Plastic free July is a fabulous way to reduce single use plastic and anyone can do it. Here are 50 easy ideas to pick from and a few things to know about going plastic free this month.
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The Plastic Free July movement started in Western Australia, and over the years has grown internationally to 150 countries! What you might not realise is that you need not go completely plastic free and it can be as simple as choosing ONE item to swap or avoid for the month.
Why Plastic Free July is So Great
No matter what your starting point is, challenging yourself and maybe your family for one month, can reveal a lot about your single use plastic dependence. It's a fun way to develop your ninja skills in avoiding plastic and is great motivation to find alternatives and contribute to protecting the environment.
How to Prepare for Plastic Free July
If it's your first time participating, choose one or two things rather than attempt absolutely no plastic. Trying to go completely plastic free for a whole month is at superhero level, so save yourself the stress and try to have fun with it.
Pre-planning your alternatives and thinking about what single-use plastic items you use, but could easily live without is a great starting place. Get your household, friends, family and kids onboard for support. Explain what you are doing and why so they understand.
A simple way to get started is to invest in a few essential items, here are 19 different Plastic Free July Starter Kits that are really useful and tailored to different areas of your home and lifestyle.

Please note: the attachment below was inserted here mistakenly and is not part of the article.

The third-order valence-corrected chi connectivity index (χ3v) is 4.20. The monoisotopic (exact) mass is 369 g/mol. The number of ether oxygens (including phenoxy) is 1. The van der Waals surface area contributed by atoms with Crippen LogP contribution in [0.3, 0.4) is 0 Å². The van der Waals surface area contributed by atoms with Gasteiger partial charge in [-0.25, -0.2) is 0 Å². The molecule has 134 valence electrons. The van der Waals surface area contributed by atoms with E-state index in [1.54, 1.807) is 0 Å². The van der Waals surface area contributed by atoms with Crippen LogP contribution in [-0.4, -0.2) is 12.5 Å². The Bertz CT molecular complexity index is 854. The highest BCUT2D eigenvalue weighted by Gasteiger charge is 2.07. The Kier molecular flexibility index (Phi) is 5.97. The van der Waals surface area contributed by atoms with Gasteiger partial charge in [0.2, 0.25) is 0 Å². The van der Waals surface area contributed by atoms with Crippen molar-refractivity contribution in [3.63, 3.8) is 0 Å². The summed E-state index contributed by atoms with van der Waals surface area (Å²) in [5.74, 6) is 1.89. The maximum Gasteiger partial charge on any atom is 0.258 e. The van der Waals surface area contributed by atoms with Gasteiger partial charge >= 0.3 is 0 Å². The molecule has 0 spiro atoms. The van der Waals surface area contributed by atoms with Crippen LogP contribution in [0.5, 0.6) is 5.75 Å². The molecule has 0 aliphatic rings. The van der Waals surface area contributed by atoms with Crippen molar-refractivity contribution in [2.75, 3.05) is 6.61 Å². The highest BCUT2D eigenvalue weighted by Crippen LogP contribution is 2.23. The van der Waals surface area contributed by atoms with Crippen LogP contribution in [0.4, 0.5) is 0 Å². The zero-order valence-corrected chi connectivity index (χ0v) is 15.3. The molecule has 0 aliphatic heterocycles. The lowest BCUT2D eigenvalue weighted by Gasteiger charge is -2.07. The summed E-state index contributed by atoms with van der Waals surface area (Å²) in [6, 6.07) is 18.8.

50 Easy Ideas for Plastic Free July
Remember, just pick one or a few, this is a big list. If you're already an expert when it comes to single-use plastic avoidance then choose something that will challenge you.
1. Use Reusable Shopping bags. Locate them now and put a few in your handbag or in the boot of the car.
2. Don’t forget the Produce Bags. There are many non-plastic alternatives to produce bags, and sometimes you don't need any at all. If buying a couple of apples, they can go straight into your shopping basket without a bag.
3. Avoid Cling Wrap, hide it if you have to – here are some tips on replacing glad wrap on other options to replace it.
4. Carry a refillable water bottle and skip plastic bottled drinks. If you regularly head to the park keep a look out for refillable bottle stations that seem to be popping up everywhere, or drinking fountains.
5. Freeze in containers. It's super simple and works on pretty much all foods– Read some tips on how to freeze without single-use plastic here.
6. Take a keep cup for your coffee on the go, or check out these new reusable coffee cups made from recycled disposable coffee cups.
Don't forget to lookup Responsible Cafes near you to score a discount when you bring your own cup!
7. Pack your own cutlery to avoid the plastic disposables when eating out. You can take this a step further by packing your favourite condiments, and a napkin too.